Recognizing Potential Signs of Throat Cancer
Cancer refers to an uncontrolled multiplication of abnormal cells that result in the formation of malignant growths, also called tumors. And when these malignant growths occur in the voice box, vocal chords or tonsils and oropharynx region, they are known as throat cancer.
The throat is a muscular tube that begins behind the nose and ends in the neck region. Throat cancers usually originate in the flat squamous cells lining the inner side of the throat and are broadly categorized as laryngeal cancers (voice box) and pharyngeal cancers (throat). Throat cancers also include the tonsils and epiglottis (the cartilaginous lid of the windpipe).
Pharyngeal cancers originate in the pharynx, which is the hollow, muscular tube behind the nose going down to the top of the windpipe. The different types of pharyngeal cancers include nasopharynx cancer (upper portion of the throat), oropharynx cancer (middle portion of the throat) and the hypopharynx cancer (bottom portion of the throat). Laryngeal cancers form in the larynx, also known as the voice box. They include glottis cancers which originate in the vocal cords, supraglottic cancers (upper part of the larynx including the epiglottis) and subglottic cancers (lower part of the voice box, below the vocal cords).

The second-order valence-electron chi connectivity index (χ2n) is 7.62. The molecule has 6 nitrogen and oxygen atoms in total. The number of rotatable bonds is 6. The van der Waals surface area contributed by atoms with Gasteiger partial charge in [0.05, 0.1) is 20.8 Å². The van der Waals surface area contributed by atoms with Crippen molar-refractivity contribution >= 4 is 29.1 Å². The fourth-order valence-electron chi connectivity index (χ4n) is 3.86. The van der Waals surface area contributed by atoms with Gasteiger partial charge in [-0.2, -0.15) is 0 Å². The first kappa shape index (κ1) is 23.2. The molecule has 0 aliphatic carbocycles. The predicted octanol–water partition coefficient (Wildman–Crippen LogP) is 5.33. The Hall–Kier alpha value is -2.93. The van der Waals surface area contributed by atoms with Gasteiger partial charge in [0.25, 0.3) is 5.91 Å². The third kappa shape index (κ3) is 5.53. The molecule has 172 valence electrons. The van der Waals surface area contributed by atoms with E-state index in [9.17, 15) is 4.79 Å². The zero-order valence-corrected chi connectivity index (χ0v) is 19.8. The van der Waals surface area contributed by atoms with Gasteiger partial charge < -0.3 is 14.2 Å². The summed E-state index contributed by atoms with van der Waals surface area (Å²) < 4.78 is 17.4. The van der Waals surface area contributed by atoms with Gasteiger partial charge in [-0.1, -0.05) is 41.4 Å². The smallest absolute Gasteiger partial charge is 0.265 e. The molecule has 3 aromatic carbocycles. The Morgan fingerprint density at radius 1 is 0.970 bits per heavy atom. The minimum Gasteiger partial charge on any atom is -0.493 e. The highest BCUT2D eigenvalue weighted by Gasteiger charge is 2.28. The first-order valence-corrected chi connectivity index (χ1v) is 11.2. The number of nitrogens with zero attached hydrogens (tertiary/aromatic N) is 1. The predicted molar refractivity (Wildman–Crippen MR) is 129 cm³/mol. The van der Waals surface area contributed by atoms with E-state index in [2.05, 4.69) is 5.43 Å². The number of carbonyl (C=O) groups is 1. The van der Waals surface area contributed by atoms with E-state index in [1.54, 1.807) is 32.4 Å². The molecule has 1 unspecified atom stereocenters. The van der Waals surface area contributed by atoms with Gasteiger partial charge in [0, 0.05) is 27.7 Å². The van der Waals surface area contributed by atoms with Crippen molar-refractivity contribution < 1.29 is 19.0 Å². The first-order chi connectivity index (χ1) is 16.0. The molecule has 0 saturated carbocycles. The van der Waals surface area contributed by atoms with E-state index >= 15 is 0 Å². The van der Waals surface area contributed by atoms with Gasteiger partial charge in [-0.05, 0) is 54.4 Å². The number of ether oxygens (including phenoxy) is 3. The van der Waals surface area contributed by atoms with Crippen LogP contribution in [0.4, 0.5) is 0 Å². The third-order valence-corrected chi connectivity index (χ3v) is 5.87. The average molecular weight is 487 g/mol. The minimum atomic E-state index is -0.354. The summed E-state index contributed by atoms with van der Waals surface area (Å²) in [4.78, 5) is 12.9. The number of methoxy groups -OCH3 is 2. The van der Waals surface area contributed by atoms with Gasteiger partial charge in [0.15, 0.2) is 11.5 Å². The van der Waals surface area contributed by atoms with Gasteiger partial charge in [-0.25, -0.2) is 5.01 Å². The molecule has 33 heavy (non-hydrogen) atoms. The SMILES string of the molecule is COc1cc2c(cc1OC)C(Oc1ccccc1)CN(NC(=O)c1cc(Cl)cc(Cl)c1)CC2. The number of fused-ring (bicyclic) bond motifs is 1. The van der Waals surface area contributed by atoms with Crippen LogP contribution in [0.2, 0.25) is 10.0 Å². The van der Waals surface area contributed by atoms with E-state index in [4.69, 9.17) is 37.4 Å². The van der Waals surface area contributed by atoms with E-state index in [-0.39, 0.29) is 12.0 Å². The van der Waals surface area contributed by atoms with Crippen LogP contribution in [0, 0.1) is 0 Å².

For the doctor to plan an effective treatment regime, he will need to determine the specific location of the cancer in the throat. This can be done by conducting studies using an endoscope or laryngoscope (and biopsy collection) and scans like the MRI, CT and PET. An FNA (Fine Needle Aspiration) biopsy from the tumor or associated swollen lymph node may also be performed to assist in determining the extent of the cancer.
The signs and symptoms also assist in diagnosis of throat cancer. Some of the important signs to look out for include the following:
• Dysphagia (problems with swallowing)
• Sore throat (chronic)
• Change in voice (hoarseness)
• Difficulty in speaking
• Persistent cough (might be stained with blood)
• Constant urge to clear the throat
• Difficulty in breathing (or wheezing)
• Swollen lymph nodes (around the neck and jaw)
• Disfigurement of the neck or face
• Skin hardening around the neck
• Ear pain
• Unexplained weight loss
If you feel you have these persisting difficulties that haven’t improved even after 2-3 weeks, then it’s better to discuss with an experienced doctor at the earliest. The highly-specialized team of physicians and surgeons at the Sita Bhateja Specialist Hospital in Bangalore are renowned for their high success rates – with even the most complicated of cases and should be your first choice of consultation.Leave a reply